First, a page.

Horfield and District Allotments Association

Bee Keeping on the Allotment

 

Bees on Allotments

 

Honey bees, which are in good supply on both Horfield, and Birchall allotments, are not the only pollinators! Bees of all species are important for pollination.

 

Whilst many food crops, especially cereals, produce massive amounts of pollen, which is spread by the wind, and even apple trees can be moderately well pollinated, a good mixture of local bees and hoverflies will give higher rates, and thus better crop yields.

 

Bees come in many sizes, from rotund queens, which can emerge from hibernation on a sunny February afternoon, to small solitary bees. Only honey bees and bumble bees are social, and live in colonies. The rest of our 250 + species are solitary, though some will live close to each other, often in the middle of one's lawn! (Mark off their territory with canes, and leave the grass to grow over the summer).

 

Only the honey bee colony, queen and workers, survives the winter; even they eject the drones at the end of August. With other species, it is just the fertile queen which hibernates, in sheltered, well insulated and undisturbed places, like holes in the ground, compost heaps, and in piles of debris at the back of your shed. Our hedges and trees provide excellent habitat, with both forage and nesting sites. The tidy plot is less helpful to them!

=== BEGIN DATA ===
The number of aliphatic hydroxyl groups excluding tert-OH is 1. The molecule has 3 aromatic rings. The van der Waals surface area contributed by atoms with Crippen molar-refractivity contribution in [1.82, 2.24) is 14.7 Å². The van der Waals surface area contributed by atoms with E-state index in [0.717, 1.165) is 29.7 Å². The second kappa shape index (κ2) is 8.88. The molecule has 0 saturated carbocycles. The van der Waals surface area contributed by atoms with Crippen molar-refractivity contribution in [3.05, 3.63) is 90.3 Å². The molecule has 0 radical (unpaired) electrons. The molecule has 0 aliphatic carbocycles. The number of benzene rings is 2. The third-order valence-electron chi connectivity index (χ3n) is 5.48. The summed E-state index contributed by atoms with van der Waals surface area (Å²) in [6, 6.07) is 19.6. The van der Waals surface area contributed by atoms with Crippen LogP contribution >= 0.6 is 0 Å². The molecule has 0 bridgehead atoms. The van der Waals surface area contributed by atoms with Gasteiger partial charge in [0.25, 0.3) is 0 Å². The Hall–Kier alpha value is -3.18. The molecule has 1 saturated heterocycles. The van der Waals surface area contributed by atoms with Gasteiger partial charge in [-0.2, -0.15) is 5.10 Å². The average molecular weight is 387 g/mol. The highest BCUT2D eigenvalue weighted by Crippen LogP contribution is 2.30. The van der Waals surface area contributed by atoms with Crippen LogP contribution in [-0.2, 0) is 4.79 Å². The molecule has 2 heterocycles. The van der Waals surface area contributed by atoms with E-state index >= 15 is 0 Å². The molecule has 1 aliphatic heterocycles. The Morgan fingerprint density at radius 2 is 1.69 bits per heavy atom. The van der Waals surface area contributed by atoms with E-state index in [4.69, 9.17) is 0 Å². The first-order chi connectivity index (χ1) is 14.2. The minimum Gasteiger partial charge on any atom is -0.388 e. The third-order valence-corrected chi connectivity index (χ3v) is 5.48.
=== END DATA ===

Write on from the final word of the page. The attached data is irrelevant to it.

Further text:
Different bee species have different length probosces, and so will gather nectar, and thus pollinate, different plants. Bumble bees can reach into the relatively long corollas of lavender (varying lengths depending on the cultivar), Research (google "pollinator project") found a vast range of flower-visiting insects with a diversity of preferences.

 

Helping bees

-don't use insecticides (if it's unavoidable, dusk or dawn, before bees have emerged).

-leave mess for nests and hibernation; hollow stems, undug ground, unturned compost heaps.

-ivy, willow and mahonia are useful edge-of-season pollen sources.

-sow spare / fallow beds with green manure crops such as mustard or phacelia, which bees love. Let your comfrey flower. Grow 'cottage' flowers rather than ornate cultivars.

-bee hotels, wooden posts with holes  (exit end slightly downhill for drainage) and inverted clay flowerpots on sunny banks offer a choice of nest sites.

And if you want to keep honeybees….

join a beekeeping association, get some practical experience and go on a beginner's course first. Associate membership is under £20 a year. Becoming a beekeeper is a long process!

Whilst buying a nucleus in May is easy, by August, you will have 50,000 hungry, bad-tempered stinging insects on your hands. You need to understand how to manage them first!.

 

For more info, google;

BWARS (bees, wasps and ants recording society

Bumblebee Conservation Trust

 

Editor’s note:

If you are considering bee keeping on your plot please consult your field rep. Permission should be sought from the Committee.

Membership of the Bristol Bee Keepers (http://www.bristolbeekeepers.org.uk) is a requirement for Bee Keepers on the H&DAA fields.

 

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